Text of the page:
Rock berms to the rescue on Tioga Pass


For the District 9 story in CT News

Rock berms such as this one on Tioga Pass can be life-savers for passing motorists and bicyclists.

Photo by District 9

By District 9 Public Affairs

Caltrans District 9 is renowned throughout the state for its natural beauty comprised of magnificent forests, breathtaking mountains that stretch from the northern tip of Mono County south to the Tehachapi Mountains, and stunning desert landscapes in the district’s southern-most boundary in Eastern Kern County.

With natural beauty comes risk. Fallen trees, wildlife crossings, flash floods, avalanches and mudslides are some of the perils found throughout the district. To combat these challenges, the maintenance crews of District 9 take preventative measures to mitigate risks for those traveling our highways.

One common concern in District 9 due to the state highway system navigating through many rocky hillsides and mountains is rock slides. Throughout the district, Caltrans crews perform daily patrols when conditions are optimal for these slides. It’s not unusual for district 9’s Lee Vining Maintenance crew to respond to traveler’s calls of rocks in the road, from smaller boulders to those the side of pickup trucks on State Route 120 (Tioga Pass).

Tioga Pass is a vital mountain pass for the Eastern Sierra, cutting an important east-to-west path through Yosemite National Park from Mono County to the Central Valley and a popular destination for tourists seeking outdoor adventures. In the summer, it’s common to see packs of bicyclists making their way up the pass, as well as motorists on their way to hike the many trails of the surrounding forests or camp overnight. In the winter, skiers, snowboarders, and snowmobilers head off road to carve paths across snowy slopes of the hillsides.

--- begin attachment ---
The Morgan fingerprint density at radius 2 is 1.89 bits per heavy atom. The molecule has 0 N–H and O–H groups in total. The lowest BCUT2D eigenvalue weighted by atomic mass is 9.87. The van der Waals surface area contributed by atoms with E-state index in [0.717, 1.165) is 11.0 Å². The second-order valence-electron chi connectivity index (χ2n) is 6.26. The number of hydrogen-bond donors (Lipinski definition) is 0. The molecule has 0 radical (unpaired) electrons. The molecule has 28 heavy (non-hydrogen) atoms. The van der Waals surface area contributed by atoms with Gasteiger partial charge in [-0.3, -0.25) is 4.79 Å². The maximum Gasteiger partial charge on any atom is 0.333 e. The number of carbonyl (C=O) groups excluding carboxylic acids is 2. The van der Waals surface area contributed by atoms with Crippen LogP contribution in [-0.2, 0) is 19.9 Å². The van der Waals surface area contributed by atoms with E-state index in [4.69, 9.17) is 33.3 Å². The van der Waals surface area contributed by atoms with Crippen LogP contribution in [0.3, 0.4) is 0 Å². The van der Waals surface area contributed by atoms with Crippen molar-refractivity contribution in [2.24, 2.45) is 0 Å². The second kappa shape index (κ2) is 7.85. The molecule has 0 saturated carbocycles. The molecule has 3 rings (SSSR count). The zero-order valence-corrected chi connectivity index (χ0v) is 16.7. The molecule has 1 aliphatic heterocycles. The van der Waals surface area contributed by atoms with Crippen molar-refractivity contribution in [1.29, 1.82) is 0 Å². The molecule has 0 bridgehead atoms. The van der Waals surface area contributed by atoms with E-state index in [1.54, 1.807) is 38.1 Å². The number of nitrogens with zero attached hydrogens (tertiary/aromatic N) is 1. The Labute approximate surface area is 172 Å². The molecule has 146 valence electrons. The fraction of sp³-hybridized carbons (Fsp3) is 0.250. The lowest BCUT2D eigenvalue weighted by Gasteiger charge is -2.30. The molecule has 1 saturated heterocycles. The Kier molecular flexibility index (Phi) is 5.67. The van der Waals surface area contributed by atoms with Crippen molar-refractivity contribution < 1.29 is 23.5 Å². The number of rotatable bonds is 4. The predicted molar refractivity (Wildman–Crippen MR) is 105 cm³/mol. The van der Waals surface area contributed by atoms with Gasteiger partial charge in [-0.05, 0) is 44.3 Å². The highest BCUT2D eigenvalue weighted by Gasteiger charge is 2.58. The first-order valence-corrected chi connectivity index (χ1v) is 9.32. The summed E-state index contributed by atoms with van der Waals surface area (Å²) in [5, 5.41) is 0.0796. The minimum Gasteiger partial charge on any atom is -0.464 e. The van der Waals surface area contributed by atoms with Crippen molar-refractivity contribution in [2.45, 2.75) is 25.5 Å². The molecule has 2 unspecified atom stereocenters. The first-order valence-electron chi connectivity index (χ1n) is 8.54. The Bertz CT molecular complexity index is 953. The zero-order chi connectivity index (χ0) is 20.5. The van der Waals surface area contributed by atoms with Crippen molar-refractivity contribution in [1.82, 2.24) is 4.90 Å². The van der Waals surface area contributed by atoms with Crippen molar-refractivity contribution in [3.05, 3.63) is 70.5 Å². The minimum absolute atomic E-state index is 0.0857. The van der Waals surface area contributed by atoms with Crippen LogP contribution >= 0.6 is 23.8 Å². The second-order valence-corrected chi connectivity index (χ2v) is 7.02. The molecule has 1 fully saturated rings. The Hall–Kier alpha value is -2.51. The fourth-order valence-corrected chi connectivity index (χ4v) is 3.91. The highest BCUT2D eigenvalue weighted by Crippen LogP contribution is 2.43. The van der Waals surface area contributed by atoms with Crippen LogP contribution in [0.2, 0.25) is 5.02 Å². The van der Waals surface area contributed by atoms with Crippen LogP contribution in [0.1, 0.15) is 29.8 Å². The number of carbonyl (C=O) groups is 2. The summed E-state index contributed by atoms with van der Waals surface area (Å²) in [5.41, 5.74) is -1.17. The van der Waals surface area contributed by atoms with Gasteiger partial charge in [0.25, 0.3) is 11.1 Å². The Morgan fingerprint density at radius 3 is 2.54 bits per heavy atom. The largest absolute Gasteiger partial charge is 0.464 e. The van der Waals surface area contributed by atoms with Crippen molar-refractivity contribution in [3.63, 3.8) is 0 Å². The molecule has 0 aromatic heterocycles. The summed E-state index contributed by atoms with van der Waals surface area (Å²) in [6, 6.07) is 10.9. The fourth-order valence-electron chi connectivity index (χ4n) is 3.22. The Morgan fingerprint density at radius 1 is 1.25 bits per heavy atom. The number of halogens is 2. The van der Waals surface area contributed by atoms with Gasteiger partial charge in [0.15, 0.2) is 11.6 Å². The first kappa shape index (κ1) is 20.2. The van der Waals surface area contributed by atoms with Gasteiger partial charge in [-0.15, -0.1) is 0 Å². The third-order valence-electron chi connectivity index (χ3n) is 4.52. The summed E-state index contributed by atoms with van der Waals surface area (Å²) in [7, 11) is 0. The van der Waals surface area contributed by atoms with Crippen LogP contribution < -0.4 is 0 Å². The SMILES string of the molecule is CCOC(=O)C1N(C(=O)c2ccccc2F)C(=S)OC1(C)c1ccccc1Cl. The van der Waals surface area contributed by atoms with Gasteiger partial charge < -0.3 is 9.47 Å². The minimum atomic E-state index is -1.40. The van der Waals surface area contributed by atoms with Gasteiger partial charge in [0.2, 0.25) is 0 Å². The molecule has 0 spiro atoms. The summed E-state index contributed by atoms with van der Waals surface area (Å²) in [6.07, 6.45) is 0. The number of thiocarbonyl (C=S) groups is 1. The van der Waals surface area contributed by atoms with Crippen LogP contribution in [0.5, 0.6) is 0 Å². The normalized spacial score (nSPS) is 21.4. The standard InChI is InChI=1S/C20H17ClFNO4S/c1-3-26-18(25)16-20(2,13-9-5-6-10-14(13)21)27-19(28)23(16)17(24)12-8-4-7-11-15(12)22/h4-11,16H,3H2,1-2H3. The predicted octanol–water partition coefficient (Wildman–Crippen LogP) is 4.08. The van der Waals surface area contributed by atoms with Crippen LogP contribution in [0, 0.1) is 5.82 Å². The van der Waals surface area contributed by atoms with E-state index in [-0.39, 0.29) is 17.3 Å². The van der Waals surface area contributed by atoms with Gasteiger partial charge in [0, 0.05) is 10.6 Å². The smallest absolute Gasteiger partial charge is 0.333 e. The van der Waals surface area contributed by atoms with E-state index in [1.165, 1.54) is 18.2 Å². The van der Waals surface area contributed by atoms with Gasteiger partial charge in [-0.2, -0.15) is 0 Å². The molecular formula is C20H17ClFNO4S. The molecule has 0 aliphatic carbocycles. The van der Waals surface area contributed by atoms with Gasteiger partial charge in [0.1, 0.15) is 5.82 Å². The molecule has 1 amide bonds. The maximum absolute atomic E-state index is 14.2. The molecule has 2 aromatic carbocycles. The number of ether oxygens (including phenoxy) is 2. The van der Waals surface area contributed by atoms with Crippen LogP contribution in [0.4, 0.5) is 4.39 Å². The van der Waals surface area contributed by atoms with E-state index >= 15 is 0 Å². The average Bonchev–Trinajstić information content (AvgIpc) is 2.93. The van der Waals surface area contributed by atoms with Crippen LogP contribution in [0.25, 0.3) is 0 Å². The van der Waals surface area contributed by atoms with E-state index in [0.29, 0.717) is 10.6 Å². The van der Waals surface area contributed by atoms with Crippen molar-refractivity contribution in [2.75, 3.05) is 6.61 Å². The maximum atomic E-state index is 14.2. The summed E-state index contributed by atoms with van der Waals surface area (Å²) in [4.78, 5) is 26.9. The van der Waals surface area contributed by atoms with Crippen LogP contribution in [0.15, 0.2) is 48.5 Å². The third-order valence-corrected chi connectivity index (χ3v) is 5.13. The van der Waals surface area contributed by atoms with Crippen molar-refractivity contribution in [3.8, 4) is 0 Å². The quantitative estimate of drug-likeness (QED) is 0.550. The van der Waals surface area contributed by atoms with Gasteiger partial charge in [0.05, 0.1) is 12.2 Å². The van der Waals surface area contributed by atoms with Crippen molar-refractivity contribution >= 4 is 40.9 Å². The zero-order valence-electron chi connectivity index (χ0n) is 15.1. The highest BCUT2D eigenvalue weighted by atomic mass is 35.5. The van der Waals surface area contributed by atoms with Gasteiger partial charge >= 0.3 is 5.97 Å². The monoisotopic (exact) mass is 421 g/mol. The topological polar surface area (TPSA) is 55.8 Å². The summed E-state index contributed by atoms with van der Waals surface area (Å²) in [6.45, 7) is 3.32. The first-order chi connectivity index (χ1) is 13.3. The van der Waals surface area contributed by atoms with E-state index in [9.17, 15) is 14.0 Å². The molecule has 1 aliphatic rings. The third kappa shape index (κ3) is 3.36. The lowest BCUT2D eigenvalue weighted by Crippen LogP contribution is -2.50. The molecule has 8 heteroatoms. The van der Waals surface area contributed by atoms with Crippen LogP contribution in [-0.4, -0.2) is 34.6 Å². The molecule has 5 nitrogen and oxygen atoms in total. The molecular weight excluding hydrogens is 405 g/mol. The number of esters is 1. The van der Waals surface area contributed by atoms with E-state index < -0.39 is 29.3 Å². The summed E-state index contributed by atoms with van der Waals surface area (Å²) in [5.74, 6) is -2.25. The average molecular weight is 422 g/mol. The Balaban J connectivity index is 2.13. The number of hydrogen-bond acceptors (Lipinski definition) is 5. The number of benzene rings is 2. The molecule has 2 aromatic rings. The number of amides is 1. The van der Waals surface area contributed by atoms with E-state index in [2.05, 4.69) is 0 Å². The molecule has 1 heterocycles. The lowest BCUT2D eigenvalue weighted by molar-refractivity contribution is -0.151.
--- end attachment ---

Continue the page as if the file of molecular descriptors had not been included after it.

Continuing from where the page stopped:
In 2014, Lee Vining Supervisor Randy Walker and his team came up with an innovative way to minimize the impacts of these rock slides for travelers. They constructed a rock berm at four locations where rock slides are common, including the infamous Blue Slide on Tioga Pass, where rocks as big as pickups are not uncommon. To minimize the impacts of these rock slides, the crew used locally sourced rocks to build the berm, creating a raised barrier between the steep, rocky hillside and the roadway.

Earlier this summer, Caltrans received word of just how effective this berm is from a couple traveling with a bicycling group up Tioga Pass.

In an email sent to District 9 in June 2020, Alan and Janis Kunz of Yosemite described how they became separated from their group while struggling to reach the apex of Lee Vining Canyon. As they approached Blue Slide, they heard an ominous rumbling nearby. Alan was able to stop his bike and watch as “several mini-fridge size chunks” rolled down the hill toward his wife, who was struggling to free her pedal shoes. According to Alan and Janis, the berm stopped the massive rock chunks from reaching the road and Janis. The couple were relieved and thankful to safely complete their bike ride.

Safety is Caltrans’ top priority, and in District 9, we are continually looking at ways to improve the state highway system for all travelers, no matter the form of transportation used. In this case, vital safety improvements were made from grit and ingenuity, two characteristics of Walker and his Lee Vining Maintenance crew when they envisioned and executed these life-saving rock berms.